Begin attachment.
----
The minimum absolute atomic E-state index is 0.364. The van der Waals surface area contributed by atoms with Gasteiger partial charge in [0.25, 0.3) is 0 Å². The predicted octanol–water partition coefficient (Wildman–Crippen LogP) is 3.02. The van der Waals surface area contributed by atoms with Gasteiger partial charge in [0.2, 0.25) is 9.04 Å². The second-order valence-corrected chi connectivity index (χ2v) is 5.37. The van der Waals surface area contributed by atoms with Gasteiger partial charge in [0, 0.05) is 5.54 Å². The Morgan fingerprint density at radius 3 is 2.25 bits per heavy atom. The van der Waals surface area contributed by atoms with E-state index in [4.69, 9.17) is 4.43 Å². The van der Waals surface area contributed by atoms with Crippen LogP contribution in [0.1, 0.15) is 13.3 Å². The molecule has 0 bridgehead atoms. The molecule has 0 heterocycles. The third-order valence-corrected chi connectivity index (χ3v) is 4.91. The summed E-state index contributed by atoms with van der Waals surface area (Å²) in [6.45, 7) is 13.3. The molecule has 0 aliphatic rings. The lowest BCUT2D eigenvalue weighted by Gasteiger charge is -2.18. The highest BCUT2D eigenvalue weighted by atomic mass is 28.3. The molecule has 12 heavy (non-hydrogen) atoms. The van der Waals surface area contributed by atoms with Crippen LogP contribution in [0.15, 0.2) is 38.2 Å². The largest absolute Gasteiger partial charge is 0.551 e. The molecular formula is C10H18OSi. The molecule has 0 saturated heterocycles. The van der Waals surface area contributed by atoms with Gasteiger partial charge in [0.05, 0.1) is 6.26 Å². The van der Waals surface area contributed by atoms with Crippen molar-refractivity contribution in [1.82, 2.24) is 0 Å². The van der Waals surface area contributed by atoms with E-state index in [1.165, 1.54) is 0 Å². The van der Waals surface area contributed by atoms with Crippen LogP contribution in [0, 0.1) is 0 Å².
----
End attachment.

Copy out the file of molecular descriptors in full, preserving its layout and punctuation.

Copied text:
The minimum absolute atomic E-state index is 0.364. The van der Waals surface area contributed by atoms with Gasteiger partial charge in [0.25, 0.3) is 0 Å². The predicted octanol–water partition coefficient (Wildman–Crippen LogP) is 3.02. The van der Waals surface area contributed by atoms with Gasteiger partial charge in [0.2, 0.25) is 9.04 Å². The second-order valence-corrected chi connectivity index (χ2v) is 5.37. The van der Waals surface area contributed by atoms with Gasteiger partial charge in [0, 0.05) is 5.54 Å². The Morgan fingerprint density at radius 3 is 2.25 bits per heavy atom. The van der Waals surface area contributed by atoms with E-state index in [4.69, 9.17) is 4.43 Å². The van der Waals surface area contributed by atoms with Crippen LogP contribution in [0.1, 0.15) is 13.3 Å². The molecule has 0 bridgehead atoms. The molecule has 0 heterocycles. The third-order valence-corrected chi connectivity index (χ3v) is 4.91. The summed E-state index contributed by atoms with van der Waals surface area (Å²) in [6.45, 7) is 13.3. The molecule has 0 aliphatic rings. The lowest BCUT2D eigenvalue weighted by Gasteiger charge is -2.18. The highest BCUT2D eigenvalue weighted by atomic mass is 28.3. The molecule has 12 heavy (non-hydrogen) atoms. The van der Waals surface area contributed by atoms with Crippen LogP contribution in [0.15, 0.2) is 38.2 Å². The largest absolute Gasteiger partial charge is 0.551 e. The molecular formula is C10H18OSi. The molecule has 0 saturated heterocycles. The van der Waals surface area contributed by atoms with Gasteiger partial charge in [0.05, 0.1) is 6.26 Å². The van der Waals surface area contributed by atoms with Crippen molar-refractivity contribution in [1.82, 2.24) is 0 Å². The van der Waals surface area contributed by atoms with E-state index in [1.165, 1.54) is 0 Å². The van der Waals surface area contributed by atoms with Crippen LogP contribution in [0, 0.1) is 0 Å².